Q/A]
E=
σ/2ε_{0}
7.
Force
experienced
by
charged
particle
in
electric
field:
A
negatively
charged
oil
drop
is
placed
in
between
two
parallel
plates
A
and
B as
shown
in
figure
above.
Electric
potential
'V'
is
supplied
is
placed
in
plates
A
and
B so
force
is
experienced
by
charged
oil
drop
in
between
the
parallel
plates.
Let
'Q'
be
the
charged
of
supplied
electric
field
then
force
experienced
by
charged
oil
drop
due
to
electric
field,
F=
Q.E
< (i)
Since,
the
weight
of
charged
oil
drop
is
acting
vertically
downward.
therefore,
downward
acting
force
(W)=
m.g
< (ii)
For
the
charged
drop
remain
to
be
stationery
in
between
the
parallel
plates
upward
acting
force
must
balance
downward
acting
force.
therefore,
QE=
mg
Q.(V/d)=
volume(v)
x
ρ
x
g
[E=V/d]
and
[m=
v
x
ρ]
Q.(V/d)=
4/3(πr^{3}.ρ.g)
Q=
4/3V(πr^{3}.ρ.d.g)
< (iii)
if
'n'
be
the
number
of
electron
in
given
potential
then,
Q=
ne
ne=
4/3V(πr^{3}.ρ.d.g)
therefore,
n=
4/3eV(πr^{3}.ρ.d.g)
COULUMB'S
LAW
1.
Columb's
law
of
force
of
attraction
or
force
of
repulsion
between
two
charges:
The
force
of
attraction
or
repulsion
between
two
charges
is
defined
by
columb's
law
considered
q_{1}
and
q_{2}
be
two
charges
'r'
distance
apart
from
each
other.
F
∝
(q_{1}.q_{2})/r^{2}
F=
K(q_{1}.q_{2})/r^{2}
[where
'k'
is
proportionality
constant]
K=
(1/4πε_{0})
[where
'ε_{0}'
is
permittivity
of
free
space]
Therefore,
F=
(1/4πε0)
(q_{1}.q_{2})/r^{2}
2.
Permittivity:
The
permittivity
explains
the
respnose
of
given
medium
to
the
charges
present
on
it.
The
unit
of
permittivity
is
ε_{0}=
N^{1}m^{2}C^{2}
ε_{0}=
C^{2}/Nm^{2}
ε_{0}=
C^{2}N^{1}m^{2}
And
it's
value
in
air
is
ε0=
8.85
x
10^{2}
C^{2}N^{1}m^{2}
3.
Relative
permittivity
(ε_{r}):
Relative
permittivity
is
the
ratio
of
permittivity
of
any
medium
to
permittivity
in
its
space
and
it
is
called
as
dielectric
constant.
Mathematically,
Dielectric
constant
is
a
ratio
of
the
columb's
force
between
two
charges
in
air
to
columb
force
between
the
same
charges
in
any
other
medium.
Dielectric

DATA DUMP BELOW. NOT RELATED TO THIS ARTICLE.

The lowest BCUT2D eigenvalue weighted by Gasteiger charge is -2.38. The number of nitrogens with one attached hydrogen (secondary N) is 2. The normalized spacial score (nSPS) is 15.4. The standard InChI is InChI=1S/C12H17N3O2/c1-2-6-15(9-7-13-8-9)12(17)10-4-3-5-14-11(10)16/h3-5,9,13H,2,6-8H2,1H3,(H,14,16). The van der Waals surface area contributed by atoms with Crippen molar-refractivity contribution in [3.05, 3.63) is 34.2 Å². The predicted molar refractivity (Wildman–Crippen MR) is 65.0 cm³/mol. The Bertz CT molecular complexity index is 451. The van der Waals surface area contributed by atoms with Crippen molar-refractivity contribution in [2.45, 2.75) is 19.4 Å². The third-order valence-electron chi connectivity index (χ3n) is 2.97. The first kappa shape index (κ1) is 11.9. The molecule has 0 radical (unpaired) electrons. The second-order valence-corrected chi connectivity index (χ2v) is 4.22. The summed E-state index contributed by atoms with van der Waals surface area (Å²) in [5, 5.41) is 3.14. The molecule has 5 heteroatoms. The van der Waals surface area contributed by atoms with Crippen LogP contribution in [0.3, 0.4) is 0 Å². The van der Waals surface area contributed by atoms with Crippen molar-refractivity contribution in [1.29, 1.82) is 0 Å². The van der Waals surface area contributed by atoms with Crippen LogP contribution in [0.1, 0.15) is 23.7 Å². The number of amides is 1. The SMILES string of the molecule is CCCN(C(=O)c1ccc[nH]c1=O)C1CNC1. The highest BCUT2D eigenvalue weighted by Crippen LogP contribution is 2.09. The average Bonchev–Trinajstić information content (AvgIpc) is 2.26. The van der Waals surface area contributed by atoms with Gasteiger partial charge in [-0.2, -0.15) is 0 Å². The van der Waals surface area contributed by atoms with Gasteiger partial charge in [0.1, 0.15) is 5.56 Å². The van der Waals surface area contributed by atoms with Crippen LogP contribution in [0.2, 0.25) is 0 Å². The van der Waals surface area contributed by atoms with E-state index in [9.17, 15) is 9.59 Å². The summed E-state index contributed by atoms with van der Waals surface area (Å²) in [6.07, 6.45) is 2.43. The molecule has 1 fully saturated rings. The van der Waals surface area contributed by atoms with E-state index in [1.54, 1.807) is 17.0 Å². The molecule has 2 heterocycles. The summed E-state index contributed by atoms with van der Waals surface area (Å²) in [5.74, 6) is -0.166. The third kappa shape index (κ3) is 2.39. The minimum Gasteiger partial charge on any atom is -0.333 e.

constant
(k)=
(1/4πε_{0})[q_{1}.q_{2})/r^{2}]
=
{(1/4πε_{0})[q_{1}.q_{2
r}>)/r^{2}]}
/
(1/4πε_{0})[q_{1}.q_{2})/r^{2}]
therefore,
K=
ε_{r}
Electrostatic
Induction:
THe
temporary
electrification
of
conduction
by
bringing
a
charged
body
by
closed
to
it
is
called
Electrostatic
Induction.
For
eg:
charging
a
body
by
friction,
by
conduction,
or
by
induction.
(a.)
By
friction:
In
this
method,
two
bodies
are
rubbed
against
each
other
due
to
which
there
is
transfer
of
charge(electrons)
between
these
two
bodies
so
that,
one
becomes
positively
charged
and
another
becomes
negatively
charged.
In
this
case,
nature
of
the
charge
depends
upon
the
materials
used.
(b.)
By
conduction:
The
process
of
charging
a
body
by
touching
it
with
a
charged
body
is
called
charging
by
conduction.
In
this
method,
the
charge
produce
on
the
conductor
is
of
the
same
nature
as
is
on
the
charging
body
as
shown
in
figure:
Conductor
A
is
positively
charged.
So,
it
has
a
deficiency
of
electron.
When
it
is
brought
in
contact
with
a
neutral
conductor
B,
the
free
electrons
of
B
will
flow
to
A
to
makeup
for
its
deficiency.
Due
to
loss
of
electron
in
B,
it
becomes
positively
charged.
On
the
other
hand,
if
B
is
to
be
negatively
charged,
a
negatively
charged
conductor
A
is
made
to
touch
it.
In
this
case
transfer
of
electron
takes
place
from
A
to
B.
(c.)
By
induction:
Charging
a
body
positively
by
induction:
An
uncharged
body
can
be
charged
positively
by
following
ways:
i.
Considered
as
uncharged
body
(sphere)
having
two
sides
A
and
B
as
shown
in
figure:
Step1:
A
charge
rubber
rod
kept
near
to
side
A
of
the
sphere,
all
positively
charges
are
attracted
towards
the
rod
as
shown
in
figure
above.
Here
side
A
is
filled
with
positive
charges
and
side
B
is
filled
with
negative
charges.
Step2:
With
the
help
of
a
conducting
wire
side
B
is
grounded.
So,
all
the
negative
charges
move
towards
earth.
Hence,
only
positive
charges
remaining
in
the
sphere
are
being
attracted
towards
the
rubber
rod
which
is
shown
in
figure
above.
Step3:
Now
the
conducting
wire
is
remove
from
the
sphere,
only
positive
charges
remained
on
a
sphere
attracting
towards
the
rubber
rod
as
shown
in
figure
above.
Step4:
Finally,
rubber
rod
is
removed
from
side
A
of
the
sphere.
Now,
positive
charges
spread
all
over
the
sphere
as
shown
in
figure
above.
Linear
charge
distribution
It
is
defined
as
total
charge
present
on
distributed
in
1
dimensional
body
per
unit
length.
Therefore,
linear
charge
distribution
is
equal
to:
Total
charge
present/length
Q/L
columb
per
metre
Surface
charge
distribution
It
is
defined
as
total
charge
present
in
two
dimensional
body
per
unit
area
of
body.
Therefore
surface
charge
distribution
is
equals
to:
(total
charge
present)
/
area
Q/A
C/m^{2}
(columb
per
meter
square)
Volume
charge
distribution
It
is
defined
as
total
charge
present
in
three
dimensional
body
per
unit
volume
of
a
body.
Therefore
volume
charge
distribution
is
equals
to
:
total
charge
present/volume
Q/V
C/m^{3}
(Columb
per
meter
cube)
The
distribution
of
charge
depends
on
instructure
and
shape
of
a
body.
It
is
also
affected
by
a
conduction
present
near
to
it.
The
greater
the
curvature
at
any
point
the
greater
will
be
the
accumulation
of
the
charge
at
that
point.
In
case
or
rectangular
shape
of
body,
the
charge
density
is
more
at
corners.
Similarly,
in
case
of
conical
charge
body
maximum
charges
are
present
at
apex.,